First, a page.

By Hardy Jackson
Every year, about this time, I pull out my copy of Charles Dickens A Christmas Carol and re-read the exchange between Scrooge and some men raising money for those in need:
“At this festive season of the year, Mr. Scrooge,” said the gentleman, taking up a pen, “it is more than usually desirable that we should make some slight provision for the poor and destitute, who suffer greatly at the present time. Many thousands are in want of common necessaries; hundreds of thousands are in want of common comforts, sir.”
“Are there no prisons?” asked Scrooge.
“Plenty of Prisons,” said the gentleman, laying down the pen again.
“And the Union workhouses?” demanded Scrooge. “Are they still in operation?”
“They are. Still,” returned the gentleman, “I wish I could say there were not.”
“The Treadmill and the Poor Law are in full vigor, then?” said Scrooge.
“Both very busy, sir.”
“Oh! I was afraid, from what you said at first, that something had occurred to stop them in their useful course,” said Scrooge. “I am very glad to hear it.”
“Under the impression that they scarcely furnish Christian cheer of mind or body to the multitude,” returned the gentleman, “a few of us are endeavouring to raise a fund to buy the poor some meat and drink, and a means of warmth. We choose this time, because it is a time, of all others, when Want is keenly felt, and Abundance rejoices. What shall I put you down for?”
“Nothing!” Scrooge replied.
“You wish to be anonymous?”
“I wish to be left alone,” said Scrooge “Since you ask me what I wish, gentlemen, that is my answer. . . I help to support the establishments I have mentioned – they cost enough; and those who are badly off must go there.”
“Many can’t go there; and many would rather die.”
“If they would rather die,” said Scrooge, “they had better do it, and decrease the surplus population.”
* * * * * * * *
Why do I read this?
Because it reminds me of how easily I slip into the Scrooge mold. How easy it is to believe that just by paying taxes and supporting the establishments that are legislated to care for folks less fortunate than me and mine, that I have done my duty, can pat myself on the back, and get on with making merry.
Scrooge’s England, with an empire on which the sun never set, solved its poor problem by first blaming the downtrodden for being what they were and then making social institutions so wretched that many would rather take their chances in the streets than be sent to places where families were separated, husband and wives forced apart, children neglected and abused.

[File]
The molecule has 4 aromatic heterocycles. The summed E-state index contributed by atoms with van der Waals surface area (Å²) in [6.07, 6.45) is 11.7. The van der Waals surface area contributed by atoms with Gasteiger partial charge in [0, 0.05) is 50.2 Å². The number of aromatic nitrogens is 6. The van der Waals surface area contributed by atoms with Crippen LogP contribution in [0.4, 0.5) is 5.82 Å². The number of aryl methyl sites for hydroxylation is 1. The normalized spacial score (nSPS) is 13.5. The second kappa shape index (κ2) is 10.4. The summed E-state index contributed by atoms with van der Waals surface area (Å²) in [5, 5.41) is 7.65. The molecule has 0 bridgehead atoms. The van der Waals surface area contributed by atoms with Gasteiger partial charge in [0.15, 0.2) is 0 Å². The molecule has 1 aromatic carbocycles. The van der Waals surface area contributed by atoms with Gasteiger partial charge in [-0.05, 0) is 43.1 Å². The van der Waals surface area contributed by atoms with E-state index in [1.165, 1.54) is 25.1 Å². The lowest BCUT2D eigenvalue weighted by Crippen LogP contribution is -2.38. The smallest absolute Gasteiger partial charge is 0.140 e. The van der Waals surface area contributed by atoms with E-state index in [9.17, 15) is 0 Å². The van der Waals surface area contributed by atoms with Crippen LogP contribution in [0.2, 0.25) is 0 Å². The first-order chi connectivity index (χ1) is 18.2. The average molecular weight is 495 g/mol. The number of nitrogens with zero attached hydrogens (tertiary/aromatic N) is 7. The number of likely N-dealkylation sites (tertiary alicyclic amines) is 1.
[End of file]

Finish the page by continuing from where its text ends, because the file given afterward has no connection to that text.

And according to most accounts, there were those among England’s wealthy classes who agreed with Scrooge that if the impoverished were not grateful for what they were given then they might as well die, “and decrease the surplus population.”
Today there are those in this nation who feel it is the responsibility of state and federal governments to see to people in need and they want the government to do even more than it is doing. Many of these are willing to pay higher taxes to support these efforts.
There are others who feel that governments should act, but believe authorities are already doing more than they should for people who neither deserve nor appreciate what they are getting. Raising taxes to do more is only throwing good money after bad.
What these two approaches have in common is the willingness, indeed the eagerness, for someone other than themselves, ourselves, to see to the needs of the needy, and to leave us free to feel good about it or bitch about it, depending on our inclination.
But the simple fact is that government – either because of the parsimony of the prosperous or the often humiliating bureaucratic hoops through which the poor must jump to qualify or a host of other excuses – simply cannot or will not do all that needs to be done.
Which is where the private benevolent organizations – some faith based, some not; some multi-denominational, some the work of one church or group or individual – come into play. They provide food, clothing, medical advice and assistance, help with forms and formulas, and a host of other services for those in need.
This year, though the economy is improving, there are still families signing up for assistance. And they need it. But they won’t get it without us.
Government is not the solution. Nor is it the problem. It is one piece of the puzzle that will help our fellow citizens through difficult times. These private agencies, supported largely by private contributions, provide the other pieces.
“We chose this time,” Scrooge’s visitor said, “because it is a time, of all others, when Want is keenly felt, and Abundance rejoices.”
When someone from church or community groups ask us, as the visitor asked Scrooge, “What shall I put you down for?” What will we say?
Harvey H. (“Hardy”) Jackson is Professor Emeritus of History at Jacksonville State University. He can be reached at email@example.com.